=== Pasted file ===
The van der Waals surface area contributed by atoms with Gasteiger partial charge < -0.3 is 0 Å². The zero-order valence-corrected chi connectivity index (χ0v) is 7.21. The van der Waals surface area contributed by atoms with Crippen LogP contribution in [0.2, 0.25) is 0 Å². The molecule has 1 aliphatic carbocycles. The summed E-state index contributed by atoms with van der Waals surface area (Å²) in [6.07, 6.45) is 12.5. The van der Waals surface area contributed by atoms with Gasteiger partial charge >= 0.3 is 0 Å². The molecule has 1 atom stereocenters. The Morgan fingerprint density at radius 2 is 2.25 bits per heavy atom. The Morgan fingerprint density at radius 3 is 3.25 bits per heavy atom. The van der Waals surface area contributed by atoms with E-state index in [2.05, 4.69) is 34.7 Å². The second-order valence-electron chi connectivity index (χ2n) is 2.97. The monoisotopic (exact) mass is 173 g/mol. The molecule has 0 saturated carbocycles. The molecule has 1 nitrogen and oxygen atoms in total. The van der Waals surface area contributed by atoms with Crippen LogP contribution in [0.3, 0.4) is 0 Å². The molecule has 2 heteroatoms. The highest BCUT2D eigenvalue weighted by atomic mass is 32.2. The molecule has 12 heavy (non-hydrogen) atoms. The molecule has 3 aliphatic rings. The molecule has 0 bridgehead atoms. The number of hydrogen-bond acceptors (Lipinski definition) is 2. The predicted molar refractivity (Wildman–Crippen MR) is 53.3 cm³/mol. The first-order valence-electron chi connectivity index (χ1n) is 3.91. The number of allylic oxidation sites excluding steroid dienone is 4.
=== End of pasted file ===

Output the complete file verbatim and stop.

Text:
The van der Waals surface area contributed by atoms with Gasteiger partial charge < -0.3 is 0 Å². The zero-order valence-corrected chi connectivity index (χ0v) is 7.21. The van der Waals surface area contributed by atoms with Crippen LogP contribution in [0.2, 0.25) is 0 Å². The molecule has 1 aliphatic carbocycles. The summed E-state index contributed by atoms with van der Waals surface area (Å²) in [6.07, 6.45) is 12.5. The van der Waals surface area contributed by atoms with Gasteiger partial charge >= 0.3 is 0 Å². The molecule has 1 atom stereocenters. The Morgan fingerprint density at radius 2 is 2.25 bits per heavy atom. The Morgan fingerprint density at radius 3 is 3.25 bits per heavy atom. The van der Waals surface area contributed by atoms with E-state index in [2.05, 4.69) is 34.7 Å². The second-order valence-electron chi connectivity index (χ2n) is 2.97. The monoisotopic (exact) mass is 173 g/mol. The molecule has 0 saturated carbocycles. The molecule has 1 nitrogen and oxygen atoms in total. The van der Waals surface area contributed by atoms with Crippen LogP contribution in [0.3, 0.4) is 0 Å². The molecule has 2 heteroatoms. The highest BCUT2D eigenvalue weighted by atomic mass is 32.2. The molecule has 12 heavy (non-hydrogen) atoms. The molecule has 3 aliphatic rings. The molecule has 0 bridgehead atoms. The number of hydrogen-bond acceptors (Lipinski definition) is 2. The predicted molar refractivity (Wildman–Crippen MR) is 53.3 cm³/mol. The first-order valence-electron chi connectivity index (χ1n) is 3.91. The number of allylic oxidation sites excluding steroid dienone is 4.